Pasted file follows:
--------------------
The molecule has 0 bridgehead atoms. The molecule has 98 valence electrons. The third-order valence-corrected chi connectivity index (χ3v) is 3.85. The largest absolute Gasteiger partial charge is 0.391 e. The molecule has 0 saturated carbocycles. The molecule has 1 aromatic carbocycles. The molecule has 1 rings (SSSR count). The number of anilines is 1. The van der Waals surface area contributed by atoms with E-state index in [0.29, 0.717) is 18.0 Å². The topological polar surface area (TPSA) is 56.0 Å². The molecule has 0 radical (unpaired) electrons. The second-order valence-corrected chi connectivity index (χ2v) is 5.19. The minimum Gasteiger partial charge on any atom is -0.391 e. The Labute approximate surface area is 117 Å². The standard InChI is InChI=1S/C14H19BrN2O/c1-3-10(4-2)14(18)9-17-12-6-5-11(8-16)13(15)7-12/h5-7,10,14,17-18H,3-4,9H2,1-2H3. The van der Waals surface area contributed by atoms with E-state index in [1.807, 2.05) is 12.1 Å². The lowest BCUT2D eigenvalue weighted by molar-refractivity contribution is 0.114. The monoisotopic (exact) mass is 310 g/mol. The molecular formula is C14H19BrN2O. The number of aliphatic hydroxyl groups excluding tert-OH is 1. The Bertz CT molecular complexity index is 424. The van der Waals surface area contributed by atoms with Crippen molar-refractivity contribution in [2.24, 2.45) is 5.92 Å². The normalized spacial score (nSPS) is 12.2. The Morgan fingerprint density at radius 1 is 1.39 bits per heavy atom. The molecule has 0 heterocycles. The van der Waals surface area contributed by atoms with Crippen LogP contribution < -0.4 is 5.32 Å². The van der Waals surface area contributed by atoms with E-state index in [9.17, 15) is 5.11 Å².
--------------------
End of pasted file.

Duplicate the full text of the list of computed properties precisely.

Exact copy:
The molecule has 0 bridgehead atoms. The molecule has 98 valence electrons. The third-order valence-corrected chi connectivity index (χ3v) is 3.85. The largest absolute Gasteiger partial charge is 0.391 e. The molecule has 0 saturated carbocycles. The molecule has 1 aromatic carbocycles. The molecule has 1 rings (SSSR count). The number of anilines is 1. The van der Waals surface area contributed by atoms with E-state index in [0.29, 0.717) is 18.0 Å². The topological polar surface area (TPSA) is 56.0 Å². The molecule has 0 radical (unpaired) electrons. The second-order valence-corrected chi connectivity index (χ2v) is 5.19. The minimum Gasteiger partial charge on any atom is -0.391 e. The Labute approximate surface area is 117 Å². The standard InChI is InChI=1S/C14H19BrN2O/c1-3-10(4-2)14(18)9-17-12-6-5-11(8-16)13(15)7-12/h5-7,10,14,17-18H,3-4,9H2,1-2H3. The van der Waals surface area contributed by atoms with E-state index in [1.807, 2.05) is 12.1 Å². The lowest BCUT2D eigenvalue weighted by molar-refractivity contribution is 0.114. The monoisotopic (exact) mass is 310 g/mol. The molecular formula is C14H19BrN2O. The number of aliphatic hydroxyl groups excluding tert-OH is 1. The Bertz CT molecular complexity index is 424. The van der Waals surface area contributed by atoms with Crippen molar-refractivity contribution in [2.24, 2.45) is 5.92 Å². The normalized spacial score (nSPS) is 12.2. The Morgan fingerprint density at radius 1 is 1.39 bits per heavy atom. The molecule has 0 heterocycles. The van der Waals surface area contributed by atoms with Crippen LogP contribution < -0.4 is 5.32 Å². The van der Waals surface area contributed by atoms with E-state index in [9.17, 15) is 5.11 Å².